Kealia Ohai’s 28th minute goal was all the Houston Dash needed to secure the team’s first win in franchise history at the Soccerplex. While the Dash walk away with three points, both team walk away with some unanswered questions. Here’s a look at some of the takeaways from Saturday’s match.
How Did the Dash Respond?
Heading into this game there were two major questions surrounding the Dash. 1) How would they respond to a 5-1 thrashing by Seattle last week, and 2) who would Coach Randy Waldrum put on the field and how would they line up?
After a weak performance, the time between the final whistle following that poor result and the start of the next match can feel like an eternity, waiting on another chance to prove you can do better. Houston came out swinging. The Dash did come strong winning aerial battles, as well as second balls, and put together a strong first half. After the Spirit changed from the three-back system to a more standard four-back approach, Houston had less success. The second half was noticeably weaker on these fronts, with the Spirit gaining more of the possession. In other words, it was a bit of mixed bag.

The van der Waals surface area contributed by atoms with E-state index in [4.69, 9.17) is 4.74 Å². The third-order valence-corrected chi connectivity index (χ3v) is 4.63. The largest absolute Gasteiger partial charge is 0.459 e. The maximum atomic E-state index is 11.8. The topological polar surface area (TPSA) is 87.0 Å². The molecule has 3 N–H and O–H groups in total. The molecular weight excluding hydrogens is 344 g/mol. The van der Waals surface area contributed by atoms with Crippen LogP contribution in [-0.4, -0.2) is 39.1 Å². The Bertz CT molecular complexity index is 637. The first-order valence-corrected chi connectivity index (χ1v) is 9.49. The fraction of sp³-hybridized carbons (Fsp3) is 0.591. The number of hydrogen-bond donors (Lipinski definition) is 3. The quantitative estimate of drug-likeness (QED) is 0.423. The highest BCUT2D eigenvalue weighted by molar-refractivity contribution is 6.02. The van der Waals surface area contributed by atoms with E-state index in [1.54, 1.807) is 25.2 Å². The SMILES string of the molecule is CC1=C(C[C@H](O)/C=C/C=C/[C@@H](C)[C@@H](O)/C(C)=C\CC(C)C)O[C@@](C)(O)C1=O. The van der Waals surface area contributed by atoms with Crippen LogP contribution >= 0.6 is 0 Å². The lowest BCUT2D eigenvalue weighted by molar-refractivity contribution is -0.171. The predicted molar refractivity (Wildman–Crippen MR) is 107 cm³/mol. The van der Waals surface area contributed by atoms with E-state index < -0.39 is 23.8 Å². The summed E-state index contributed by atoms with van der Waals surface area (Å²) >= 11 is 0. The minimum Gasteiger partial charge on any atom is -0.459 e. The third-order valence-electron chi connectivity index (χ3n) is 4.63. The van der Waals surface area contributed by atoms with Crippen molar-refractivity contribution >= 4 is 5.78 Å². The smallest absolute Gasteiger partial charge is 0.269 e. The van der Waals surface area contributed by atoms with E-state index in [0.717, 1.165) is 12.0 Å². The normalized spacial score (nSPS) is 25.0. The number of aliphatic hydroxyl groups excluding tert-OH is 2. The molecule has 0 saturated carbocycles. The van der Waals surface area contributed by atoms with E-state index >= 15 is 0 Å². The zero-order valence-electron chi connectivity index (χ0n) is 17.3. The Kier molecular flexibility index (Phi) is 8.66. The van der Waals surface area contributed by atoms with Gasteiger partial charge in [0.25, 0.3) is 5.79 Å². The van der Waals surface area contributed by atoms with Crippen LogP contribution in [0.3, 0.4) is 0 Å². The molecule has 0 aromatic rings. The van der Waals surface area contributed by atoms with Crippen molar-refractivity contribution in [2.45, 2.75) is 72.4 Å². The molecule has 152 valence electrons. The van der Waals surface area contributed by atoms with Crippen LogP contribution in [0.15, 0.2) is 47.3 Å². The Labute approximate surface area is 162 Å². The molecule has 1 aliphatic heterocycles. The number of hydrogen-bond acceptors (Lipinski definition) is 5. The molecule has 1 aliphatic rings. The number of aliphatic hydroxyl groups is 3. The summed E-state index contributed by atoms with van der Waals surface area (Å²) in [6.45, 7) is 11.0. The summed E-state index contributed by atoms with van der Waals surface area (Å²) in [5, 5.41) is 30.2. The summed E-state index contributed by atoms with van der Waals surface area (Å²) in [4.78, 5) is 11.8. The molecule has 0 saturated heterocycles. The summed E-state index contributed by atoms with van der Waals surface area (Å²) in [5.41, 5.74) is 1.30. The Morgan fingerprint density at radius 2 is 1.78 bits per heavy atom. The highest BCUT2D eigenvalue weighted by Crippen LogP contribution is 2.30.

“I’m not sure why we changed the way we played,” Houston forward Rachel Daly said about her side’s second half. “We were really sloppy. We didn’t keep the ball as well as we should have done. Definitely a different half to the first one, but you know I think that it shows that we’re a good enough team that we can come back and hold on to those points. In any other year we would have given them up.”
The line-up changes were a bit of mixed bag, too. Re-inserting Lydia Williams and Janine Van Wyk were no-brainers. Cari Roccaro at right back won’t work out against speedy opponents, but it worked well in this game, at least for the first half. She did well to help set the tone physically, muscling Spirit players off the ball on several occasions, making it difficult for the home side to operate on that flank.
Moving Janine Beckie to midfield was a decent stopgap measure from Waldrum to deal with the loss of two key players, Morgan Brian and Andressa. She certainly looked like a forward playing in the midfield, providing service to Houston’s attackers but also losing the ball too often in the second half.